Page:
There are those in the legal profession who believe that the more paper you have, the more protected you are. Which is true, because what judge or clerk wants to go through boxes of this stuff? The legal standard is “a comprehensive look.” There are two ways to prove you’ve achieved this. The easy way is to write 200 pages, and then say, “Look, we spent 200 pages on this. How could it not be comprehensive?”

Of course, time is money when it comes to lengthy and unpredictable procedures. Thus, just as no one can reliably predict the timetable for environmental review, neither can anyone predict the expense of going through the process, which produces documents that our interviewees repeatedly called “counterproductive.” One lawyer summarized the consensus, pointing out that “half the point is to be sure that nobody reads it.”

Politicians have no time to read thousand-page volumes of technical data, and bureaucrats are overwhelmed with their workload, which means that only projects with a patron get far fast. The revolving door between powerful government and highly paid private-sector CEQR jobs means that no one wants to go on record blowing the whistle. As one developer explained, “Ninety percent of EASs are done by a small circle of firms where you’re buying the ability to influence the bureaucrats—whom they hire. A guy works for the city, then goes to work for AKRF [a leading consulting firm for environmental review], and you can’t get out of the circle.” In fact, the largest consulting firm won a contract to write the city’s CEQR handbook. It is a good deal for everyone involved in the process—that is, except for developers and the public.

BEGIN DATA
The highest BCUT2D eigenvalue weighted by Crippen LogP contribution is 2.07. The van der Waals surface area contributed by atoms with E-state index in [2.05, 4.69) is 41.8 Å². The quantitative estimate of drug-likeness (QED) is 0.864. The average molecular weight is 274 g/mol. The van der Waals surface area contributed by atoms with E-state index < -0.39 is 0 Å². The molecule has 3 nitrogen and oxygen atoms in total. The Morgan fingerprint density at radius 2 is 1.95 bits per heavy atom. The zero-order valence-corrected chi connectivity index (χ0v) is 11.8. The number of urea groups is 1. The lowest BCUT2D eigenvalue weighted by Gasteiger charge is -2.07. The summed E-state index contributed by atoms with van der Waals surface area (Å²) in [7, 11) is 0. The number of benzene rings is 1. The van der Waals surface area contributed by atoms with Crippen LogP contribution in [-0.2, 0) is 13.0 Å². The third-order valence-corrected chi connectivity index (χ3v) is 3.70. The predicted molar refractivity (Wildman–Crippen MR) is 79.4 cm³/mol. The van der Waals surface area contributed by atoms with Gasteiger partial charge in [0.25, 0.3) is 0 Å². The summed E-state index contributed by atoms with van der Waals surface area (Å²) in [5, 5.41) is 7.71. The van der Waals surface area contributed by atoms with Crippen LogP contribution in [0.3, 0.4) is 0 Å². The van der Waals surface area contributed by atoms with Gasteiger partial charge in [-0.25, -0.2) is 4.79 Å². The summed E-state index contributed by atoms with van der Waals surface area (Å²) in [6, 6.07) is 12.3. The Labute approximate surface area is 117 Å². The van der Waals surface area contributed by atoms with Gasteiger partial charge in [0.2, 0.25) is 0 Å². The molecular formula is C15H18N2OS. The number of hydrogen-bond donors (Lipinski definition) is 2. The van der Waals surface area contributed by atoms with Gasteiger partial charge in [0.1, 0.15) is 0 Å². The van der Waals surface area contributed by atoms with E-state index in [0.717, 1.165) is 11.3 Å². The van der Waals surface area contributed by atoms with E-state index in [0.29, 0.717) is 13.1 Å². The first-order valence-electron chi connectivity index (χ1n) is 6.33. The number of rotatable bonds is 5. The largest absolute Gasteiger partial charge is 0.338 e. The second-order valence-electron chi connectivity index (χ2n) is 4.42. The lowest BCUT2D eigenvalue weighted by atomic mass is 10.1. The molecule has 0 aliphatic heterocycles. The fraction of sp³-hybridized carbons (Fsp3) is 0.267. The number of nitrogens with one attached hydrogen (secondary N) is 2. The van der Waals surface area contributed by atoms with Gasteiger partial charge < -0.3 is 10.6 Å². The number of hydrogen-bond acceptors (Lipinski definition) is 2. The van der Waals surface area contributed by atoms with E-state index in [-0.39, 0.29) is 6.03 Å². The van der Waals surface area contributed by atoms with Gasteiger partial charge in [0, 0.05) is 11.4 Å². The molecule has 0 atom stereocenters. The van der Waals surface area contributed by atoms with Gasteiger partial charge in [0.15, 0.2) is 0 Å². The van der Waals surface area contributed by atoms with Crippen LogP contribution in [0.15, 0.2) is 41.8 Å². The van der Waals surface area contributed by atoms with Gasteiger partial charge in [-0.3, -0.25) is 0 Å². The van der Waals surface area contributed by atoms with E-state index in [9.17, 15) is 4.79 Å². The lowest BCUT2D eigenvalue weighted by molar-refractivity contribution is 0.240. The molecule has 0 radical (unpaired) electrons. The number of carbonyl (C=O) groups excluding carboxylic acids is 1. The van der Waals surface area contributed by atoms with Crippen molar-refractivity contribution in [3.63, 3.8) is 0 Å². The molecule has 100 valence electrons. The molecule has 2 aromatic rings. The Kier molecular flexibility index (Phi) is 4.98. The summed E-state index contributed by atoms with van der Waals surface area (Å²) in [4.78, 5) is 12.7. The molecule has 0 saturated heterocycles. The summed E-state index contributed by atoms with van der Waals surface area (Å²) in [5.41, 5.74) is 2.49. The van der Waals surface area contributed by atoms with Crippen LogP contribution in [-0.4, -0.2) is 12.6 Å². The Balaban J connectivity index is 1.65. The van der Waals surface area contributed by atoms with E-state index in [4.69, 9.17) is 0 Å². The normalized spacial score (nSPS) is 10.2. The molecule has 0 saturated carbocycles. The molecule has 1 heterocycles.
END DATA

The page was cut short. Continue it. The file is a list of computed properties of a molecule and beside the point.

Failures to Address the Real Impacts That Projects May Have

Frustration with the process and its products is not limited to developers and other applicants. Community boards, interested neighbors, environmental groups, and others with an interest in reading an EIS or a substantial EAS must wade through hundreds, even thousands, of pages, tables, and charts to find the information of interest to them. Groups often hire lawyers to go through the documents, which can be incomprehensible to the lay reader. While the rules require that the city assess the environmental impacts for some radius around the project (dependent upon the project scale and determined during draft EIS scoping), there is no similar guideline for assessing the area-wide impacts of proposed mitigations. Nor is there any repository of agreed-upon mitigations that one could consult to ensure that the appropriate party implements them.